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Ngātata Love

Sir Ralph Heberley Love GNZM QSO JP (7 September 1937 – 17 October 2018), known as Ngātata Love, was a New Zealand Treaty of Waitangi negotiator, academic and Māori leader.[1] Love was a Professor Emeritus of Business Development at Victoria University of Wellington's Victoria Management School.[2] In 2016 he was convicted of defrauding his own iwi, taking payments of $1.5 million.[3]

Biography

Ralph Heberley Love was born in 1937, the son of the Te Ati Awa leader Sir Ralph Love, and his wife, Lady Flora.[1] He was educated at Wellington College and attended university part-time.[1]

In the 2001 New Year Honours, Love was appointed a Companion of the Queen's Service Order for public services.[4] He was made a Principal Companion of the New Zealand Order of Merit for services to Māori in the 2009 New Year Honours,[5] and later that year accepted re-designation as a Knight Grand Companion of the same order following the restoration of titular honours by the New Zealand government.[6][7]

At the same time Love stated that he is a supporter of a New Zealand republic and that "Even though I am an avowed republican, we must never abandon the history we share with Britain. Particularly at times of conflict."[8]

In March 2009, Love suggested that secondary students should have the option of going to wananga (Māori tertiary institutions) rather than staying at school.[9]

Three years later he stepped aside from a number of positions representing Māori and the Serious Fraud Office said it was investigating a matter in relation to the Wellington Tenths Trust.[10] In August 2016, Love went on trial, accused of defrauding his iwi. The Crown accused Love of taking two payments worth $1.5 million in late 2006 and early 2007. The payments were in exchange for showing favour toward Redwood Group, a property developer looking to develop Wellington Tenths Trust land near Parliament.[11] He was found guilty on 1 September 2016.[12] Love was subsequently sentenced to two and a half years imprisonment.[3]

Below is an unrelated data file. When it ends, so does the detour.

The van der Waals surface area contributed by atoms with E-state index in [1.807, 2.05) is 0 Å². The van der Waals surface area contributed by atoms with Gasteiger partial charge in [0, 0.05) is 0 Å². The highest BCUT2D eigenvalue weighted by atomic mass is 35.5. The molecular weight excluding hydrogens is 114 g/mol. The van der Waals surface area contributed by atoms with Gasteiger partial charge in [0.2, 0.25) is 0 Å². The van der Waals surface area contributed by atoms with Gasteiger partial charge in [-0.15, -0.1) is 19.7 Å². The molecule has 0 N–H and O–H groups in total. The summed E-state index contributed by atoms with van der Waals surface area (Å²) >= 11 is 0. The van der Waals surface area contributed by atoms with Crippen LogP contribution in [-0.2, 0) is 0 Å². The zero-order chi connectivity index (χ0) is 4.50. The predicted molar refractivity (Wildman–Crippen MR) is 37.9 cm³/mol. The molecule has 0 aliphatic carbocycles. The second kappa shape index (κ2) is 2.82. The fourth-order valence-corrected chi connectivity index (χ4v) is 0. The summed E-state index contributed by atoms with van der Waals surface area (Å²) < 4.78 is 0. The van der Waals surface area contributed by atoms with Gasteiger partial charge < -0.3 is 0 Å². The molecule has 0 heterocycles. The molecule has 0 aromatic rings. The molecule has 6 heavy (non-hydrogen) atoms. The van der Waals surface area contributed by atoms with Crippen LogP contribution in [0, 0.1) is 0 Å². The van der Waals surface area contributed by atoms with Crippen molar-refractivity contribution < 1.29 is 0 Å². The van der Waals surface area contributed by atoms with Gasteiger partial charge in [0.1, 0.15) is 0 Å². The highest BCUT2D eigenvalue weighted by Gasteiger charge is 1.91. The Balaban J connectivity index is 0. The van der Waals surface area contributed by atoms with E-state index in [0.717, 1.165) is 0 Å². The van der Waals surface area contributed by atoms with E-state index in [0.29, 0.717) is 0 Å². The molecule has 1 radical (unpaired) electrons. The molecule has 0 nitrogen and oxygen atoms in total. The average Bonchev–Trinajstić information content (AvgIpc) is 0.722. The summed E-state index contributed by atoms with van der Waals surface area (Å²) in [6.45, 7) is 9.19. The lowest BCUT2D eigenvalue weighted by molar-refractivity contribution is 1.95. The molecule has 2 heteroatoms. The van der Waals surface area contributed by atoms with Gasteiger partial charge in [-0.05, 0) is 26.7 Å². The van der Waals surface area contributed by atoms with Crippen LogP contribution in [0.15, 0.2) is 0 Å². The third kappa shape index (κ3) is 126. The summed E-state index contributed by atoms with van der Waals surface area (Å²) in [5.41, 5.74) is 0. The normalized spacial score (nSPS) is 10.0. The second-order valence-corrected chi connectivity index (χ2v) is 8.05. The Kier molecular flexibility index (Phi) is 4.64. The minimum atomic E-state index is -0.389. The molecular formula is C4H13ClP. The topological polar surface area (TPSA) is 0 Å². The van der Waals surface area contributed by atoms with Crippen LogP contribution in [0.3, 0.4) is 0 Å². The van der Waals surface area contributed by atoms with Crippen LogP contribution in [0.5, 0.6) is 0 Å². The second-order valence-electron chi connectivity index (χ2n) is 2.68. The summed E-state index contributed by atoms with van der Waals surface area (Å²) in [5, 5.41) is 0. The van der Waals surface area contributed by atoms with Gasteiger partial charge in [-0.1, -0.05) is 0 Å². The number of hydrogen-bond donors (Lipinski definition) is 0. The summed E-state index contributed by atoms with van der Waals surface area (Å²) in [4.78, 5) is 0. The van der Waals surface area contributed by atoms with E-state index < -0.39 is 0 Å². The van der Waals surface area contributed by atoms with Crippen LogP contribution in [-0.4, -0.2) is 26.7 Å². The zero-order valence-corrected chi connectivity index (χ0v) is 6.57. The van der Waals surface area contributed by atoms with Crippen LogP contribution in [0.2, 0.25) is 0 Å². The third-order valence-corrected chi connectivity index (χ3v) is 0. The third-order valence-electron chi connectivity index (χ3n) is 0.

He died at his home in Korokoro on 17 October 2018[13] and was privately cremated without a tangi.[14][15][16] At the time of his death, Love was being pursued for bankruptcy by the lawyers from his criminal trial.[17][18]

References

  1. ^ a b c "Maori leader: honour reflects work of many". TVNZ. 31 December 2008. Retrieved 7 January 2009.
  2. ^ Ngatata Love – School of Management – Victoria University of Wellington Archived 16 January 2010 at the Wayback Machine. Victoria.ac.nz, 23 August 2012; retrieved 28 April 2016.
  3. ^ a b "Sir Ngatata Love sentenced to two and a half years in prison". stuff.co.nz. Retrieved 7 October 2016.
  4. ^ "New Year honours list 2001". Department of the Prime Minister and Cabinet. 30 December 2000. Retrieved 17 August 2019.
  5. ^ "New Year honours list 2009". Department of the Prime Minister and Cabinet. 31 December 2008. Retrieved 14 April 2016.
  6. ^ "Special honours list 1 August 2009". Department of the Prime Minister and Cabinet. 1 August 2009. Retrieved 14 April 2016.
  7. ^ "Grand day for Sir Ngatata". New Zealand Herald. 19 November 2009. Retrieved 27 August 2011.
  8. ^ "Arise and awaken Sir Ngatata". The Dominion Post. 19 November 2009. Retrieved 27 August 2011.
  9. ^ "Educator proposes radical approach for Maori students". Stuff. 11 March 2009. Retrieved 11 March 2009.
  10. ^ SFO probes deals by Tenths Trust. Stuff.co.nz. Retrieved on 28 April 2016.
  11. ^ "Professor Sir Ngatata Love, leading academic and treaty negotiator, on trial for defrauding his iwi". stuff.co.nz. Retrieved 2 August 2016.
  12. ^ "Sir Ngatata Love should lose knighthood – Tenths Trust beneficiary call". stuff.co.nz. Retrieved 1 September 2016.
  13. ^ "Māori leader Sir Ngātata Love dies". The New Zealand Herald. 23 October 2018.
  14. ^ "Māori leader Sir Ngātata Love dies". Stuff.
  15. ^ "Wellington Māori leader Sir Ngātata Love dies". 23 October 2018.
  16. ^ "Sir Ngātata Love 'worked extraordinarily hard for his people'". 23 October 2018.
  17. ^ "Sir Ngātata Love bankrupted over lawyer's fees from criminal trial". Stuff.
  18. ^ "Lawyers chase Sir Ngātata Love over unpaid bills from criminal trial". Stuff.

This page was last updated at 2021-02-25 03:38, update this pageView original page

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